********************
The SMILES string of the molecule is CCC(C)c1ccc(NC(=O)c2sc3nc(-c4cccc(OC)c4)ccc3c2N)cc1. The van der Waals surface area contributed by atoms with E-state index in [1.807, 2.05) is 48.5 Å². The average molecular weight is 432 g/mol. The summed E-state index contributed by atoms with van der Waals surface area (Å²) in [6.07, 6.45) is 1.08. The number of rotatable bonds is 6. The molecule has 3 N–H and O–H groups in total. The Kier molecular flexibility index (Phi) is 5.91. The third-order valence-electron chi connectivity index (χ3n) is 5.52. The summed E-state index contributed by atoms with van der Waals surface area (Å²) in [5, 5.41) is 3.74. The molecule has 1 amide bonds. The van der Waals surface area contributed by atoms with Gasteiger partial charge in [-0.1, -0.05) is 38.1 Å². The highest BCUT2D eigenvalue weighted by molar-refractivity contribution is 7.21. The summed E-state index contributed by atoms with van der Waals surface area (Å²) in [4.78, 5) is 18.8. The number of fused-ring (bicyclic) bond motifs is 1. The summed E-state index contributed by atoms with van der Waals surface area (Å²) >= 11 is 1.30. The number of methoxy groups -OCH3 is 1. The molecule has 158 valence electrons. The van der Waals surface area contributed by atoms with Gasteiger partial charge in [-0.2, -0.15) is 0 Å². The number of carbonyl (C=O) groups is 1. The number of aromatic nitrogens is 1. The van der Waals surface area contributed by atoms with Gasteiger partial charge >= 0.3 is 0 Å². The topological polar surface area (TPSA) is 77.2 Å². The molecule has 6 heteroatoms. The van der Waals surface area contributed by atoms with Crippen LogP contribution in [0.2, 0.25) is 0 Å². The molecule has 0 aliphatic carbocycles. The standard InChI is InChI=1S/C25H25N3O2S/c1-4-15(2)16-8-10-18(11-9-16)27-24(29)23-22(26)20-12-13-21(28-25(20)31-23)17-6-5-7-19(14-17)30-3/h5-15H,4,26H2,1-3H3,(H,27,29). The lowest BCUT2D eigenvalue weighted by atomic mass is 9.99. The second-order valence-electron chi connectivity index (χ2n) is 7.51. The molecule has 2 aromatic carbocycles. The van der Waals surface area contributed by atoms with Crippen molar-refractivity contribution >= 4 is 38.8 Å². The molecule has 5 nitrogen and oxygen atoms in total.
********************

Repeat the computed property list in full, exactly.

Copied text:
The SMILES string of the molecule is CCC(C)c1ccc(NC(=O)c2sc3nc(-c4cccc(OC)c4)ccc3c2N)cc1. The van der Waals surface area contributed by atoms with E-state index in [1.807, 2.05) is 48.5 Å². The average molecular weight is 432 g/mol. The summed E-state index contributed by atoms with van der Waals surface area (Å²) in [6.07, 6.45) is 1.08. The number of rotatable bonds is 6. The molecule has 3 N–H and O–H groups in total. The Kier molecular flexibility index (Phi) is 5.91. The third-order valence-electron chi connectivity index (χ3n) is 5.52. The summed E-state index contributed by atoms with van der Waals surface area (Å²) in [5, 5.41) is 3.74. The molecule has 1 amide bonds. The van der Waals surface area contributed by atoms with Gasteiger partial charge in [-0.1, -0.05) is 38.1 Å². The highest BCUT2D eigenvalue weighted by molar-refractivity contribution is 7.21. The summed E-state index contributed by atoms with van der Waals surface area (Å²) in [4.78, 5) is 18.8. The number of fused-ring (bicyclic) bond motifs is 1. The summed E-state index contributed by atoms with van der Waals surface area (Å²) >= 11 is 1.30. The number of methoxy groups -OCH3 is 1. The molecule has 158 valence electrons. The van der Waals surface area contributed by atoms with Gasteiger partial charge in [-0.2, -0.15) is 0 Å². The number of carbonyl (C=O) groups is 1. The number of aromatic nitrogens is 1. The van der Waals surface area contributed by atoms with Gasteiger partial charge >= 0.3 is 0 Å². The topological polar surface area (TPSA) is 77.2 Å². The molecule has 6 heteroatoms. The van der Waals surface area contributed by atoms with Crippen LogP contribution in [0.2, 0.25) is 0 Å². The molecule has 0 aliphatic carbocycles. The standard InChI is InChI=1S/C25H25N3O2S/c1-4-15(2)16-8-10-18(11-9-16)27-24(29)23-22(26)20-12-13-21(28-25(20)31-23)17-6-5-7-19(14-17)30-3/h5-15H,4,26H2,1-3H3,(H,27,29). The lowest BCUT2D eigenvalue weighted by atomic mass is 9.99. The second-order valence-electron chi connectivity index (χ2n) is 7.51. The molecule has 2 aromatic carbocycles. The van der Waals surface area contributed by atoms with Crippen molar-refractivity contribution >= 4 is 38.8 Å². The molecule has 5 nitrogen and oxygen atoms in total.